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After strong spring, Hiura sent to Minors camp

Veteran reliever Frieri released; Vogt to begin season on 10-day DL
MLB.com @AdamMcCalvy

PHOENIX -- Keston Hiura, the ninth overall pick in last year's Draft, capped his first big league camp with two more hits in Sunday's 7-3 win over the Dodgers before the Brewers returned him to Minor League camp along with right-hander Michael Brady.

Hiura slashed .433/.452/.567 in 31 Cactus League plate appearances.

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PHOENIX -- Keston Hiura, the ninth overall pick in last year's Draft, capped his first big league camp with two more hits in Sunday's 7-3 win over the Dodgers before the Brewers returned him to Minor League camp along with right-hander Michael Brady.

Hiura slashed .433/.452/.567 in 31 Cactus League plate appearances.

View Full Game Coverage

"I feel good right now," Hiura said. "I've had a great time learning more about the players and the organization ... and what it takes to be a big leaguer one day."

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An advanced hitter out of UC Irvine, Hiura will most likely begin the regular season in Class A Advanced Carolina, but the Brewers plan to push him. He lasted as long as he did in big league camp in part because the Brewers had a need in the infield, said manager Craig Counsell, who conceded that Hiura's performance didn't hurt.

"He's had a really good spring," Counsell said. "The point for him was really to observe, but he also played very well -- not only hit well but played a good second base. He had a great camp, a great experience, and the trick for him right now is to go over there and realize that this is something to build on. Build on this."

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Did Hiura last longer than he expected in the big league clubhouse?

"I didn't know, really, how it worked," Hiura said. "It pretty much was, 'Come here until they tell you to go back the other way.'"

Frieri released
The Brewers on Sunday released veteran reliever Ernesto Frieri, who left a positive mark on younger pitchers in big league camp but did not perform on the mound, scuttling his bid to make the team as a non-roster invitee.

"I didn't pitch good. I'm honest to myself," Frieri said. "I'm going to call my agent, and hopefully I get a chance somewhere else. I have a family to support, so I have to do something. ... I'm going to keep trying. I won't quit baseball."

Frieri, 32 and best known for his run as the Angels' closer from 2012-14, posted a 7.94 ERA and a whopping 3.18 WHIP in eight Cactus League appearances for the Brewers. The last was on Saturday in the ninth inning of a 4-3 win over the Dodgers, when he loaded the bases on a double and a pair of walks, struck out the next batter and then was lifted from the game.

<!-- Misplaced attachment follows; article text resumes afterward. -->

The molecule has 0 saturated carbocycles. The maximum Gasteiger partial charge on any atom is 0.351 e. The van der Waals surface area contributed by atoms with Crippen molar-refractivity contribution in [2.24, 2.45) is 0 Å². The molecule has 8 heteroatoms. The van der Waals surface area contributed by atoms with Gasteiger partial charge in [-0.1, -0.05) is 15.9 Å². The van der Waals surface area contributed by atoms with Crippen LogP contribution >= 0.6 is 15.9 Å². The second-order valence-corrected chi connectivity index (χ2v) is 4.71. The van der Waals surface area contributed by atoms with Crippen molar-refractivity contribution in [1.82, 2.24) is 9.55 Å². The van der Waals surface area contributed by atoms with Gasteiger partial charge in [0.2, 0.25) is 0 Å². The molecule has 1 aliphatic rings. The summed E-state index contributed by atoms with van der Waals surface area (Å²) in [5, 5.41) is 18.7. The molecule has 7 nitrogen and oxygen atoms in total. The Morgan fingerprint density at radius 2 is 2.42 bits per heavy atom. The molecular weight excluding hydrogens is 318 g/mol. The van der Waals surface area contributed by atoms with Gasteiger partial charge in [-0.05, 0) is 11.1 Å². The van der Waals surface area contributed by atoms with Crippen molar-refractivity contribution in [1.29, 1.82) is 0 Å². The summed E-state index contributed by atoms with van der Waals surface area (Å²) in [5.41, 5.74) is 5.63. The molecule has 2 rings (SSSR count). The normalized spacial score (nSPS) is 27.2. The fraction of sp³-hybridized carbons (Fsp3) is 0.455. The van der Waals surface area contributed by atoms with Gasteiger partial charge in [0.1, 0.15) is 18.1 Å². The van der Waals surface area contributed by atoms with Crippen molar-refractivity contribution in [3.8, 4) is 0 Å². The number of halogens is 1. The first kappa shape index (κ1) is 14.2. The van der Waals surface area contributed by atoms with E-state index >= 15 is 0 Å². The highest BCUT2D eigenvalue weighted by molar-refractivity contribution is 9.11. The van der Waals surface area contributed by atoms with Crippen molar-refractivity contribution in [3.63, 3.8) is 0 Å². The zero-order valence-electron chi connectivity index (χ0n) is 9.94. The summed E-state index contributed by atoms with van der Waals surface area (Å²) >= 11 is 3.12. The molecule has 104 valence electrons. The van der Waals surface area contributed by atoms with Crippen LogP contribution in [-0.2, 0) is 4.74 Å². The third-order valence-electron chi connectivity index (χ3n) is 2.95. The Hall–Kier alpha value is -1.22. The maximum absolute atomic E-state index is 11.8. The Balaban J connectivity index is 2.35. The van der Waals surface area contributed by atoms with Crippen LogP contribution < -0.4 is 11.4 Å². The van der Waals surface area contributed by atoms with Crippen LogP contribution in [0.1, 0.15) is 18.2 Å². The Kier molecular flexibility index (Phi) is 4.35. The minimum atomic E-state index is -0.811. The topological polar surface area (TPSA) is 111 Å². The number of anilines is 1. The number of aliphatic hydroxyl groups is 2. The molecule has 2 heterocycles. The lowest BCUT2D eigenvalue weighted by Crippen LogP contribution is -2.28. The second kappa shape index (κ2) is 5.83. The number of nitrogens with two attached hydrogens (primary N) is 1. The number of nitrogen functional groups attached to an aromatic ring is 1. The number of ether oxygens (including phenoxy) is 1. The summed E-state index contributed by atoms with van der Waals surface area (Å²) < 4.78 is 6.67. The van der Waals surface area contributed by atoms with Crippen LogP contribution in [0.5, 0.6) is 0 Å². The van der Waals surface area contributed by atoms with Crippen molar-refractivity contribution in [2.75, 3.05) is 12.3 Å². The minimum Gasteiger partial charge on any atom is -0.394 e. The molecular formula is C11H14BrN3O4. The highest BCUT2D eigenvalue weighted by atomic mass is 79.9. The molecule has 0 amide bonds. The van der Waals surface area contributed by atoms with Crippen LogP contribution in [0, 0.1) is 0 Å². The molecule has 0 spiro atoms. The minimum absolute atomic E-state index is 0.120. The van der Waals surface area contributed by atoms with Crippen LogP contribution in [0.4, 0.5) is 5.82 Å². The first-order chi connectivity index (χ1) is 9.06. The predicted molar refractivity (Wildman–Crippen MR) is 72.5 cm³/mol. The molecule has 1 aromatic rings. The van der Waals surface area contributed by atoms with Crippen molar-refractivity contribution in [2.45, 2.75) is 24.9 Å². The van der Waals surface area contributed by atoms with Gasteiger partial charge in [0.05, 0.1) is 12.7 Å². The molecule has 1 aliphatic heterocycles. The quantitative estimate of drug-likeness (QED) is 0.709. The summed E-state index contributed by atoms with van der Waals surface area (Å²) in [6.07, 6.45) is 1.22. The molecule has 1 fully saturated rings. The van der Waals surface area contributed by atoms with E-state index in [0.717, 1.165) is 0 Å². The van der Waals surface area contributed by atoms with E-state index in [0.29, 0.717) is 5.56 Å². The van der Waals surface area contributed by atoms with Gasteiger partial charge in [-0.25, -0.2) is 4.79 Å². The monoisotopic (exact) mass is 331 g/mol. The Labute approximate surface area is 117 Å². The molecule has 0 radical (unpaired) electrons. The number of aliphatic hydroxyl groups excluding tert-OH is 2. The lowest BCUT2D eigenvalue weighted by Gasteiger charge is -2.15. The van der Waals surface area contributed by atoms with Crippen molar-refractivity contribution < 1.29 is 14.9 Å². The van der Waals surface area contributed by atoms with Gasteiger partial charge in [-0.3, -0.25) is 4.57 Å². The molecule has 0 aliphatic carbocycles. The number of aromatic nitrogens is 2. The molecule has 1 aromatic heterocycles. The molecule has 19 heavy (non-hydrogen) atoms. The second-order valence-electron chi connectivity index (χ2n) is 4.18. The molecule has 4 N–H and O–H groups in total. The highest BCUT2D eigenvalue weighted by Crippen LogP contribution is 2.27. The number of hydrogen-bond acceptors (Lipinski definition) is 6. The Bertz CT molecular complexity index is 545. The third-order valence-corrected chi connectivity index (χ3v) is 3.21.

Frieri said he feels healthy. He simply was not producing.

"Like I said, I'm honest. I didn't show any signs that I was getting better," he said.

"It was just a struggle for him this spring," Counsell said. "Just in talking to him, he knows it was a struggle. He struggled throwing strikes, more than anything. That was the big issue. This is a guy who's had a lot of success, and he had a really good [Minor League] year last year that made us interested in signing him. He says he feels good, but he just wasn't throwing enough strikes."

Video: Counsell comments on Frieri getting released

Injury update
Catcher Stephen Vogt will begin the regular season on the 10-day disabled list, club officials said, ending speculation that the Brewers might attempt to release him to avoid paying his full $3.065 million salary in 2018.

Vogt is in the middle of a two-to-four-week shutdown from throwing because of a strained right shoulder. At the moment, he and starting pitcher Jimmy Nelson (shoulder) are the only two players expected to begin the season on the Major League DL.

Video: Counsell provides an update on Vogt's injury

"Frankly, we want him here," general manager David Stearns said. "Stephen brings a lot to this team. Part of it is what he does on the field, and part of it is what he does in the clubhouse and the type of presence he has become here."

Last call
• The Brewers have signed former closer Jim Henderson to a Minor League contract with a "player/coach" role in mind. The idea is for Henderson, who pitched parts of three years in Milwaukee -- including a 28-save season in 2013 -- to mentor pitching prospects and perhaps add some scouting to his duties down the road.

"He can be an asset as a coach, help the kids around the complex," Brewers farm director Tom Flanagan said. "He's a sharp guy. How better to relate to a player than with his background?"

• The Brewers are nearing decision time on non-roster invitee Wade Miley, the left-handed rotation candidate who has an "out" in his contract on Thursday. If the Brewers do not inform Miley by that day he's made the team, he can ask for his release. The team would then have 48 hours to either grant that release, or change course and add him to the roster.

Brandon Woodruff got his work in a Minor League game on Sunday, but don't read anything into that, said Counsell, as he has not eliminated Woodruff from the race for the big league rotation.

Up next
After their final Spring Training off-day on Monday, the Brewers begin the home stretch on Tuesday in Scottsdale, Ariz., against the Rockies. Rotation hopeful Junior Guerra is scheduled to start the 3:10 p.m. CT game, which will air on an exclusive MLB.com audio webcast.

Adam McCalvy has covered the Brewers for MLB.com since 2001. Follow him on Twitter @AdamMcCalvy and like him on Facebook.

Milwaukee Brewers, Ernesto Frieri, Keston Hiura